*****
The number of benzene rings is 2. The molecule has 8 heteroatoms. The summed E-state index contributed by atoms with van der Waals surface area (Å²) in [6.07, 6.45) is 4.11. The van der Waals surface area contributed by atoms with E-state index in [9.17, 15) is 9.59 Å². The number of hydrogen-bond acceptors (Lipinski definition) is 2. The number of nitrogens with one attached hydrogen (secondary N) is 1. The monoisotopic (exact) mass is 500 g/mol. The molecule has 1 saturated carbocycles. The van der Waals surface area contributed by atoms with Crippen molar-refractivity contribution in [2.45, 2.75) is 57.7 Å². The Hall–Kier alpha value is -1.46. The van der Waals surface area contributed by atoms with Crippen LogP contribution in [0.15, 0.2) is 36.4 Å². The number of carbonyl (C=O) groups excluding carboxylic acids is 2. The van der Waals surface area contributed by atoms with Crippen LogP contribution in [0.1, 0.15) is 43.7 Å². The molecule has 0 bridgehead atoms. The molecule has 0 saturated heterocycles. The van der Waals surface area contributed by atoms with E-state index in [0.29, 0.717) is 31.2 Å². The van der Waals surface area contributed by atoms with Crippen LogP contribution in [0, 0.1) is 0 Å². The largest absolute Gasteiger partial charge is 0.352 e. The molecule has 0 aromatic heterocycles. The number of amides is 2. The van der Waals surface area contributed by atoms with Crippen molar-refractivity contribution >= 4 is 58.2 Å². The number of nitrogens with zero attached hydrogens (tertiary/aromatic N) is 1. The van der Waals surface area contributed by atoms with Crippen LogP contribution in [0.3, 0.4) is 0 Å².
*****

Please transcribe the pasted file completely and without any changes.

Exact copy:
The number of benzene rings is 2. The molecule has 8 heteroatoms. The summed E-state index contributed by atoms with van der Waals surface area (Å²) in [6.07, 6.45) is 4.11. The van der Waals surface area contributed by atoms with E-state index in [9.17, 15) is 9.59 Å². The number of hydrogen-bond acceptors (Lipinski definition) is 2. The number of nitrogens with one attached hydrogen (secondary N) is 1. The monoisotopic (exact) mass is 500 g/mol. The molecule has 1 saturated carbocycles. The van der Waals surface area contributed by atoms with Crippen molar-refractivity contribution in [2.45, 2.75) is 57.7 Å². The Hall–Kier alpha value is -1.46. The van der Waals surface area contributed by atoms with Crippen LogP contribution in [0.15, 0.2) is 36.4 Å². The number of carbonyl (C=O) groups excluding carboxylic acids is 2. The van der Waals surface area contributed by atoms with Crippen LogP contribution in [0.1, 0.15) is 43.7 Å². The molecule has 0 bridgehead atoms. The molecule has 0 saturated heterocycles. The van der Waals surface area contributed by atoms with E-state index in [0.29, 0.717) is 31.2 Å². The van der Waals surface area contributed by atoms with Crippen LogP contribution in [0, 0.1) is 0 Å². The largest absolute Gasteiger partial charge is 0.352 e. The molecule has 0 aromatic heterocycles. The number of amides is 2. The van der Waals surface area contributed by atoms with Crippen molar-refractivity contribution >= 4 is 58.2 Å². The number of nitrogens with zero attached hydrogens (tertiary/aromatic N) is 1. The van der Waals surface area contributed by atoms with Crippen LogP contribution in [0.3, 0.4) is 0 Å².